This moment is one with a lot of potential for learning and unlearning. What I’ve encountered, however, is defensiveness framed as a question of “who to believe?” And belief is the terrain of epistemic injustice, or the problem of folks with power and privilege being systemically listened to and believed, whether or not they’ve earned the credibility. That “unearned credibility excess” sits alongside the “unearned credibility deficit” facing people systematically marginalized.
Epistemic injustice is why we need to assert again and again and again: #CiteBlackWomen (because Black people, Indigenous people, and people of color are made invisible and disbelieved). It’s why I ask friends and family “who are you reading?” and why it’s critical to read and share blogs and books by feminists and womanists of color.
As I continue to sit with the emotions and conversations that unfolded today, I’m feeling through the need to change who’s believed—and when, where, how, and why.
Why would the student’s statement be believed over multiple videos capturing the white students’ aggressive energy?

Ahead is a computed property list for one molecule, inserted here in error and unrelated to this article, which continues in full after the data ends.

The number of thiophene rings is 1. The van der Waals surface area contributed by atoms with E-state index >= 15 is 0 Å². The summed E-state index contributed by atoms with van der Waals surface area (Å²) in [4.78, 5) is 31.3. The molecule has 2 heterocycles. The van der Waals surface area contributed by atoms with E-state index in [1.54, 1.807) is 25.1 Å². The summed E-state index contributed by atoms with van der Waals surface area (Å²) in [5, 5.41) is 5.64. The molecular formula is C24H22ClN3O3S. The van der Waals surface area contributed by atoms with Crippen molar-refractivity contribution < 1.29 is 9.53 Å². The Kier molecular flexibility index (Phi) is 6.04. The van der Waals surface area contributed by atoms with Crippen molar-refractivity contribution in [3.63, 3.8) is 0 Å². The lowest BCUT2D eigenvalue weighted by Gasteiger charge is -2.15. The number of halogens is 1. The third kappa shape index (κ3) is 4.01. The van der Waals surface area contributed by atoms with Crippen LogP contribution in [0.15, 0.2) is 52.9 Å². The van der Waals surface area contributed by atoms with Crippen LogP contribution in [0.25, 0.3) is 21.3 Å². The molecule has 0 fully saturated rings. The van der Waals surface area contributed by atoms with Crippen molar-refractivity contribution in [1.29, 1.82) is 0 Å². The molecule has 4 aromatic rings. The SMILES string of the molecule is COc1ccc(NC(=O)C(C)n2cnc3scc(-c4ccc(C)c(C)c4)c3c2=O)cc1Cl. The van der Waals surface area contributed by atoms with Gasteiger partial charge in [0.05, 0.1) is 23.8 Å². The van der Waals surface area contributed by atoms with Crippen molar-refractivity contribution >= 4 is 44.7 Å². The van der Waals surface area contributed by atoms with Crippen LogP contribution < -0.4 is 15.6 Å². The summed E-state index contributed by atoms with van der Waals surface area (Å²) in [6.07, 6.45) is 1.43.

Why would the student’s statement be believed over the elder Nathan Phillips?
Why would the student’s statement be believed over the varied accounts and in-depth analysis of the incident?
Here again—and I’m speaking to white folks and folks with white privilege—we must counter epistemic injustice. We must break white solidarity. We must believe, amplify, and stand with communities of color.
With love, compassion, and an attitude of try-try again,
This post is written by Beth Godbee for Heart-Head-Hands.com. For more posts like this one, you might try “For White Friends Using Social Media and Not Responding to Charlottesville” and “My New Year’s Resolution = Self-Love for Countering White Fragility.”